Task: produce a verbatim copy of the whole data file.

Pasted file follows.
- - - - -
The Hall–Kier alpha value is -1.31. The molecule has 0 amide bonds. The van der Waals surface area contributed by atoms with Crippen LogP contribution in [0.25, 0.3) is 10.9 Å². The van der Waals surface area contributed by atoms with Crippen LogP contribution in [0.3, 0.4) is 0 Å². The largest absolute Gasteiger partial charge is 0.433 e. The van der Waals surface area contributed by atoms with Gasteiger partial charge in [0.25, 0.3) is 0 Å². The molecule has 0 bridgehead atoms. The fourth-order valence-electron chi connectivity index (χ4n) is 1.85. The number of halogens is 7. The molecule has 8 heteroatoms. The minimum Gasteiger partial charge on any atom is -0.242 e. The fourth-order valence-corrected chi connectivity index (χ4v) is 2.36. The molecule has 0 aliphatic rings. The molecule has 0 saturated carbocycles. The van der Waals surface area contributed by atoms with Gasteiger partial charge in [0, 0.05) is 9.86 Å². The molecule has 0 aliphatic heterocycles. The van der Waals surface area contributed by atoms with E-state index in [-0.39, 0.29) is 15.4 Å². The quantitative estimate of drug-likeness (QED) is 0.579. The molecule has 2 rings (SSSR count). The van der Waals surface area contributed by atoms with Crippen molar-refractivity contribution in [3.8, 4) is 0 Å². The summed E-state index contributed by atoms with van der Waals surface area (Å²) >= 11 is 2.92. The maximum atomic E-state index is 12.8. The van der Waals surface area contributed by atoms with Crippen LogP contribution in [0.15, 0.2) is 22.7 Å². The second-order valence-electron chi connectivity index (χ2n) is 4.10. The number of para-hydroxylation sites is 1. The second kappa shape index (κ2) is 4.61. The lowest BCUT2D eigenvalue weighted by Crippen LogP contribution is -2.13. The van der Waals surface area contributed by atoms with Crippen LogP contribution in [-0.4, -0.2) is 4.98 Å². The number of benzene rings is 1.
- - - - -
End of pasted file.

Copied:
The Hall–Kier alpha value is -1.31. The molecule has 0 amide bonds. The van der Waals surface area contributed by atoms with Crippen LogP contribution in [0.25, 0.3) is 10.9 Å². The van der Waals surface area contributed by atoms with Crippen LogP contribution in [0.3, 0.4) is 0 Å². The largest absolute Gasteiger partial charge is 0.433 e. The van der Waals surface area contributed by atoms with Gasteiger partial charge in [0.25, 0.3) is 0 Å². The molecule has 0 bridgehead atoms. The fourth-order valence-electron chi connectivity index (χ4n) is 1.85. The number of halogens is 7. The molecule has 8 heteroatoms. The minimum Gasteiger partial charge on any atom is -0.242 e. The fourth-order valence-corrected chi connectivity index (χ4v) is 2.36. The molecule has 0 aliphatic rings. The molecule has 0 saturated carbocycles. The van der Waals surface area contributed by atoms with Gasteiger partial charge in [0, 0.05) is 9.86 Å². The molecule has 0 aliphatic heterocycles. The van der Waals surface area contributed by atoms with E-state index in [-0.39, 0.29) is 15.4 Å². The quantitative estimate of drug-likeness (QED) is 0.579. The molecule has 2 rings (SSSR count). The van der Waals surface area contributed by atoms with Crippen molar-refractivity contribution in [3.8, 4) is 0 Å². The summed E-state index contributed by atoms with van der Waals surface area (Å²) >= 11 is 2.92. The maximum atomic E-state index is 12.8. The van der Waals surface area contributed by atoms with Crippen LogP contribution in [0.15, 0.2) is 22.7 Å². The second-order valence-electron chi connectivity index (χ2n) is 4.10. The number of para-hydroxylation sites is 1. The second kappa shape index (κ2) is 4.61. The lowest BCUT2D eigenvalue weighted by Crippen LogP contribution is -2.13. The van der Waals surface area contributed by atoms with Crippen LogP contribution in [-0.4, -0.2) is 4.98 Å². The number of benzene rings is 1.